[When the Communion has been finished, the Priest(ess) closes with the following meditation drawn from the Gospel of Thomas]. May I truly hear the voice of Christ as he speaks: The kingdom of God is not down under the sea or up beyond the sky. Rather, the kingdom of God is inside of me, and all around me. Christ tells me from across the centuries: “I am the light that sheds light over the whole world. I am the totality. From me all light went out into the world, and to me all the world’s light shall return. Cut a piece of wood and you shall find me; lift up a stone, and there I am.”

The Prayers of the Children of Light

[With the most holy Eucharist completed, the Divine Service draws quickly to a close with a series of prayers for and by those gathered around the world in the love of Christ and Sophia, for the Apostolic Gnostic Church in America family, and for the larger society. The Priest(ess) begins by reciting a litany of the saints, and then offers a series of special intentions aloud in the presence of the one true God]

I have celebrated the Eucharist of our most holy Lord Jesus Christ and his Eternal Bride Sophia, the Divine Wisdom. I close our Divine Service by drawing near to the mystical Church of Christ and Sophia, both pilgrim Gnostics here on Earth and those who have passed beyond the veil, in the spiritual communion of prayer.

The Litany of the Saints and the Holy Women and Men

First, I invoke the spirits of the friends and brethren and sistren that have gone before me, because I know that though they passed on to the Aeons or to other incarnations, their spirits remain living and vital, and they intercede for us alongside Christ and Sophia to the One Almighty God, living and true.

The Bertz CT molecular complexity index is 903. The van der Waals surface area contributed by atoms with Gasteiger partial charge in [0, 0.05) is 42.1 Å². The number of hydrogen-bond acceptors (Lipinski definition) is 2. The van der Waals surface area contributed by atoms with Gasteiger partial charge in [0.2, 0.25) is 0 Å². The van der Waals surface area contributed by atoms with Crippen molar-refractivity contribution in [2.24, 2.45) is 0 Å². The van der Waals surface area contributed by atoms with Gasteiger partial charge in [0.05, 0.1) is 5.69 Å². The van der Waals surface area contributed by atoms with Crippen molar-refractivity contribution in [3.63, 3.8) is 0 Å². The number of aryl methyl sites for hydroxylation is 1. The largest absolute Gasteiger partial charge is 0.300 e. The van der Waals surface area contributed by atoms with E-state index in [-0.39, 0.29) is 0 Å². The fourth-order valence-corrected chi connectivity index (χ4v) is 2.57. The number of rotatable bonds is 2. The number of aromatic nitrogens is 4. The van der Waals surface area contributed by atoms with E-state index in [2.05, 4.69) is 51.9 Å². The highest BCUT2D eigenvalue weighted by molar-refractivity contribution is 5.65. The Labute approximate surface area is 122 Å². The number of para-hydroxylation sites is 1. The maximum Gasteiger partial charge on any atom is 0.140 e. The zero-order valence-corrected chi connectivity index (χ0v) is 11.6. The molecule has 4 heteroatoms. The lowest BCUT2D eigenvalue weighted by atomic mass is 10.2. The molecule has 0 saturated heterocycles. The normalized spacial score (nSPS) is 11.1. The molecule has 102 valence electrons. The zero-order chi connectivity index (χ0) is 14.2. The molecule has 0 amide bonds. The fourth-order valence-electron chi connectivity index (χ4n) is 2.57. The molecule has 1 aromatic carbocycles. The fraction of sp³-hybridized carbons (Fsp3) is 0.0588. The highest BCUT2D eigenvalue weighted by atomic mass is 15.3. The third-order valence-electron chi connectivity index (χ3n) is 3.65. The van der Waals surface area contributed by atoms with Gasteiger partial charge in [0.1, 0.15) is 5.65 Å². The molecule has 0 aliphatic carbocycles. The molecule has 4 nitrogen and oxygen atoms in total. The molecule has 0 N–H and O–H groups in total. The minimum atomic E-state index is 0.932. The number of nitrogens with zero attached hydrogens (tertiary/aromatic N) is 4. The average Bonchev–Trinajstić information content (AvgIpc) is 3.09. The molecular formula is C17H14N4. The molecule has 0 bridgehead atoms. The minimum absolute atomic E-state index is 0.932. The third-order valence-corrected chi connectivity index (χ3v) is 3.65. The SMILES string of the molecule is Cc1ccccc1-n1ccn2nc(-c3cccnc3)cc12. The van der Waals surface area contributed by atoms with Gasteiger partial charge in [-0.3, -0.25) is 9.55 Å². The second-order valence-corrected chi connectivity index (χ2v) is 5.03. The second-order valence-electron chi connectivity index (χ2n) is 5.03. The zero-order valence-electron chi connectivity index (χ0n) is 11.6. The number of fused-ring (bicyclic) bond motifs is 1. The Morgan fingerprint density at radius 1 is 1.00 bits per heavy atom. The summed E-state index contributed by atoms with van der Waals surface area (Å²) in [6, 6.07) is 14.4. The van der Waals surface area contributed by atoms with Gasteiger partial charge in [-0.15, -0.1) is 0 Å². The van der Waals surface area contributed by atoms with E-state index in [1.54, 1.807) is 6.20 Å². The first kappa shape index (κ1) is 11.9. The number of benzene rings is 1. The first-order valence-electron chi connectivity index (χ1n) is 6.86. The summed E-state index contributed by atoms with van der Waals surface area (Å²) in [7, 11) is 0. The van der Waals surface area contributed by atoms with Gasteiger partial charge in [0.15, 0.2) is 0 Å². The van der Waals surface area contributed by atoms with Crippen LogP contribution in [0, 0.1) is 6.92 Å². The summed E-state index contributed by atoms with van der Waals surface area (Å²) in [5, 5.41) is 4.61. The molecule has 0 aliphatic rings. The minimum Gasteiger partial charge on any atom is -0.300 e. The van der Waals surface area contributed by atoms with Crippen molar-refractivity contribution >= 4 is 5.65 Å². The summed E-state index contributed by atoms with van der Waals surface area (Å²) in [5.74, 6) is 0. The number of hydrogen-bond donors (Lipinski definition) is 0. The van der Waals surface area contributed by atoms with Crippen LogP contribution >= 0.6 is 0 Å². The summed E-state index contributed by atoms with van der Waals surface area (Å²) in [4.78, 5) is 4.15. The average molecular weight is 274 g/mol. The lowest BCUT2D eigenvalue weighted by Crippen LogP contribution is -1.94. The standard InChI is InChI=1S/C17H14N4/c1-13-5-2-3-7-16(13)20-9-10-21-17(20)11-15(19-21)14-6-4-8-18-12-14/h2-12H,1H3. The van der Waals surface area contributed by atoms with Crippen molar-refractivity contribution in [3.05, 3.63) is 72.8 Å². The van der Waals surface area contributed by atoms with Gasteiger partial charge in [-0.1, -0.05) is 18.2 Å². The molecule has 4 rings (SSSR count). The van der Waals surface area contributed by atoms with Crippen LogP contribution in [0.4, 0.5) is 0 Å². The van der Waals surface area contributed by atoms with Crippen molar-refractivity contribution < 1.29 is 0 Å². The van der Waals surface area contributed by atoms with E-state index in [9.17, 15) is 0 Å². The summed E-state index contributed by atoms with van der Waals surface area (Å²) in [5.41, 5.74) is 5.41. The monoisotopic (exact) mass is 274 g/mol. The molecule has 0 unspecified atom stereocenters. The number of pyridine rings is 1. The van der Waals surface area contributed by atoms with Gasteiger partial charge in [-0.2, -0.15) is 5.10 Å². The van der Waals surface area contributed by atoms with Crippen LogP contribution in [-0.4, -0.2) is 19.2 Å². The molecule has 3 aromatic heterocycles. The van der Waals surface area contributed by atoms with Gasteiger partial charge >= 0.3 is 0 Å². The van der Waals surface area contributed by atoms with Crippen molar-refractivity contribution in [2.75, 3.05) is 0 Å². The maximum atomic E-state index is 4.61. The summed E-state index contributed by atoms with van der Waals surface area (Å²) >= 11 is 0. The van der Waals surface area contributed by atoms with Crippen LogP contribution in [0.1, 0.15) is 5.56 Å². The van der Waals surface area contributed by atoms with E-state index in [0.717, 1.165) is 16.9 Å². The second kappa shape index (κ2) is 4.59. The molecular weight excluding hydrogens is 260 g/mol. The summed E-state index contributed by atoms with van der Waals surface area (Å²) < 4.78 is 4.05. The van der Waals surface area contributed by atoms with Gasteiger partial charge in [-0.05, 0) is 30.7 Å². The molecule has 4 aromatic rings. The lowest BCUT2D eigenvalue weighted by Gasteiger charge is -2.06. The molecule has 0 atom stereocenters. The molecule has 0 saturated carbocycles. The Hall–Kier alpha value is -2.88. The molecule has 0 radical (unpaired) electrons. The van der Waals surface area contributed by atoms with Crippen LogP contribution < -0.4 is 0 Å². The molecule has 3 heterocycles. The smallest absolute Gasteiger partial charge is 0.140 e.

[In each case, the Priest(ess) mentions the name/title of the figure and then responds after a brief moment of silence. These individuals are all either personifications of the deity or are considered official saints as registered in the Great Scroll of the Saints, Martyrs, Teachers, and Enlightened Ones of the Apostolic Gnostic Church in America. For short biographies of any of the figures mentioned or for a copy of the Great Scroll, contact the Vicar]

Jesus Christ, Son of the Living God: Pray for Us

Jesus Christ Who Died and Rose Again to New Life: Pray for Us

Sophia, Queen of Heaven: Pray for Us

Sophia, Gateway of Salvation: Pray for Us

Sophia, Mistress of the Angels: Pray for Us

Sophia, Lady Astarte, Pray for Us

Artemis, Goddess of the Wilderness: Pray for Us

Athena, Goddess of Knowledge: Pray for Us

Apollo, God of All Creative Arts: Pray for Us

Hecate, Mistress of the Holy Darkness: Pray for Us

Janus, Man of the Two Faces: Pray for Us

Ouroboros, Serpent of Wisdom: Pray for Us

St. Thomas the Apostle: Pray for Us

St. Marcion: Pray for Us

St. Montanus the Prophet: Pray for Us

Sts. Priscilla and Maximilla, Prophetesses: Pray for Us

St. Valentinus the Great: Pray for Us

St. Basilides the Venerable: Pray for Us

St. Carpocrates the Enlightened: Pray for Us

St. Priscillian, Martyr of the Faith: Pray for Us

All Gnostic Martyrs and Victims of the Inquisition: Pray for Us

All Buddhist Saints and Boddhisatvas, Pray for Us

All Jewish Saints and Teachers of the Kabbalah, Pray for Us

All Christian Mystics and Visionaries, Pray for Us

All Holy Men and Women Whose Names are Known to God Alone: Pray for Us


[These intentions are recited by the Priest(ess) at every Divine Service.]

I pray for the Church, the Mystical Child of the Divine Marriage between Jesus Christ and Sophia in the mystery of salvation. [brief silence] Great Mistress Sophia, hear my prayer.

I pray for my brother Matthew, Vicar of our Gnostic Church. May he humbly fulfill his role as vicar and as slave in Christ to all the servants of God, and may Sophia guide his teaching and decisions so that he may reflect the true traditions of our Gnostic faith. [brief silence] Great Mistress Sophia, hear my prayer.

I pray for the esteemed brothers and sisters who serve on the AGCA Council, that they may be guided in their deliberations and consultations by the spirit of fraternal and sororal affection and the love of Sophia. [brief silence] Great Mistress Sophia, hear my prayer.